Visualization Road Map

Visualization Road Map

Collaborative Visualization

The Department of Visualization holds a recognized position of leadership in realm of bringing art and science together for the benefit of visual communication. In contexts as different as scientific visualization and digitally mediated performance art practitioners from the Department have demonstrated the communicative power of imagery in the service of ideas and knowledge.

Visualization presents an open door for collaboration. It is also a practice that can be extended, or exploited, across a wide range of disciplines. Philosophically, collaborative visualization requires recognition of the blend of artistic and scientific goals- rather than one in the service of the other. Specific sub-topics that the Department explores that contribute to collaborative visualization include:

  • Alternative UI - using input devices from Wii controllers to remote sensing tools to drive interactive experiences.

  • Advancing learning in STEM subjects - pursuing projects that improve the comprehension and retention of subjects that lead to scientific and technological innovation.

  • Industry alignment -maintaining a research/creative agenda that enables a healthy combination of practical and theoretical experience. This mirrors the business imperatives that drive our industry partners to foster both technology and creative innovation.

  • Design of virtual spaces - this is among the unrealized strengths of having the Department of Visualization within a College of Architecture that is focused on sustainability. Limited energy resources will force next generation workforce to maintain collaborative productivity while working from wide-ranging locations. Their work environment will be largely virtual. Designing spaces in which people come together for collective experiences is as important in the virtual world as it is in the physical world.

The National Science Foundation recently created the Human-Centered Computing Cluster (HCC) program with topics that address the ways in which computing is utilized to unite participants in creative and knowledge generating endeavors.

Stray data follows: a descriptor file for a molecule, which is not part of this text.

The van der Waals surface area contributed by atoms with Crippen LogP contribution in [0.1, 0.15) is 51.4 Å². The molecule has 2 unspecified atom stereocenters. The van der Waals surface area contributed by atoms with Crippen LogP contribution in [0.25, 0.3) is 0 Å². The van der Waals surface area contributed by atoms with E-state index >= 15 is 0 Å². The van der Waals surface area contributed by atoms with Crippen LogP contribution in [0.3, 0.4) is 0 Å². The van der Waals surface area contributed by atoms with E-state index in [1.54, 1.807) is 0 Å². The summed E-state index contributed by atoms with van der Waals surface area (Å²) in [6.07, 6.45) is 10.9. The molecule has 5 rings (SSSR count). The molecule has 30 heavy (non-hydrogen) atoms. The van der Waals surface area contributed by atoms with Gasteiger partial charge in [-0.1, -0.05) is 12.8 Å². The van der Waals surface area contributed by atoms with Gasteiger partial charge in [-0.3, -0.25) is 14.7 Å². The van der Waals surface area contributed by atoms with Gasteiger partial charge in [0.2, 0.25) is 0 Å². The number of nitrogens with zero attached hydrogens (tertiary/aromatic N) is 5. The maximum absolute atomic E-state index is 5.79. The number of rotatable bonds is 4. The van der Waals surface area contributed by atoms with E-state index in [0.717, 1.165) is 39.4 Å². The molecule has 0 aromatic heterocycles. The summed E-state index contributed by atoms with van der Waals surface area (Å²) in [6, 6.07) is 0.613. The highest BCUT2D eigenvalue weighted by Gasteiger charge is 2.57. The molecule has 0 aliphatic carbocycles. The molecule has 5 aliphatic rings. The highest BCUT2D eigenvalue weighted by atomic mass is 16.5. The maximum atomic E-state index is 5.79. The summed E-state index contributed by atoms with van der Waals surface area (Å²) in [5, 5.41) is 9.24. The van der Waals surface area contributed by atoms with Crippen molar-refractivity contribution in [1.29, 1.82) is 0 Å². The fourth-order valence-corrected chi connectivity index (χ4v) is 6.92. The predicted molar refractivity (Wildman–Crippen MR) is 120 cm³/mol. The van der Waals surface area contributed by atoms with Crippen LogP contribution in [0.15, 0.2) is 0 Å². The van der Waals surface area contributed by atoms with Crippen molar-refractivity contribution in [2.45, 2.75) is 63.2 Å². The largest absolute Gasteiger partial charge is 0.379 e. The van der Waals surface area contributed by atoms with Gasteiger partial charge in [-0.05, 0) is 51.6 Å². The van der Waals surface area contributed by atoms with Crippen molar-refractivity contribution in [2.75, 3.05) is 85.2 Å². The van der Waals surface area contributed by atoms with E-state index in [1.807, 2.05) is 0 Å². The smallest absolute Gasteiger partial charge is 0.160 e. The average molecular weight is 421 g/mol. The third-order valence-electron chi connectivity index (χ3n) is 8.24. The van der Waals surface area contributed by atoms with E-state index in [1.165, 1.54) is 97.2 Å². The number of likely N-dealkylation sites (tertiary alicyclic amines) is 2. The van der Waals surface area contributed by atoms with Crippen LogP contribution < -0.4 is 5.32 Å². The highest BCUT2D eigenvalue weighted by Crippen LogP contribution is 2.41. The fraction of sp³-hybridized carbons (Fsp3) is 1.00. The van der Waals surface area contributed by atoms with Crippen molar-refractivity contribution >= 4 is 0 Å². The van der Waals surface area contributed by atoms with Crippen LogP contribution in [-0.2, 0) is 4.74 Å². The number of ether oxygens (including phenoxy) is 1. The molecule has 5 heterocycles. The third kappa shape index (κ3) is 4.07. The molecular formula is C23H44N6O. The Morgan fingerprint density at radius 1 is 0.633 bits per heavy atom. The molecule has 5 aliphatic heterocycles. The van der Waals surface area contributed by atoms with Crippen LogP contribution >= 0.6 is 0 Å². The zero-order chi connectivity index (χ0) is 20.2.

Evidence-Based Serious Game Design

Serious games involve the use of electronic interactive computer graphics for learning and training. The scope of use of serious games ranges from K-16 learning to life-and-death scenarios such as military, first-responder, and medical training. While the use of serious games is growing rapidly, the assessment and evaluation of serious game development methodologies to achieve a specific measure of learning outcomes is not well established. The Visualization Department is in the process of exploiting the following relationships in the service of evidence-based serious game design:

  • The College of Architecture's grounded methodology for evidence-based healthcare design;

  • On-going serious game development research collaboration with the Department of Teaching Learning and Culture;

  • University proximity to the TAMU College of Medicine and College of Veterinary Science.

  • Design of virtual spaces - this is among the unrealized strengths of having the Department of Visualization within a College of Architecture that is focused on sustainability. Limited energy resources will force next generation workforce to maintain collaborative productivity while working from wide-ranging locations. Their work environment will be largely virtual. Designing spaces in which people come together for collective experiences is as important in the virtual world as it is in the physical world.

The National Science Foundation recently created the Human-Centered Computing Cluster (HCC) program with topics that address the ways in which computing is utilized to unite participants in creative and knowledge generating endeavors.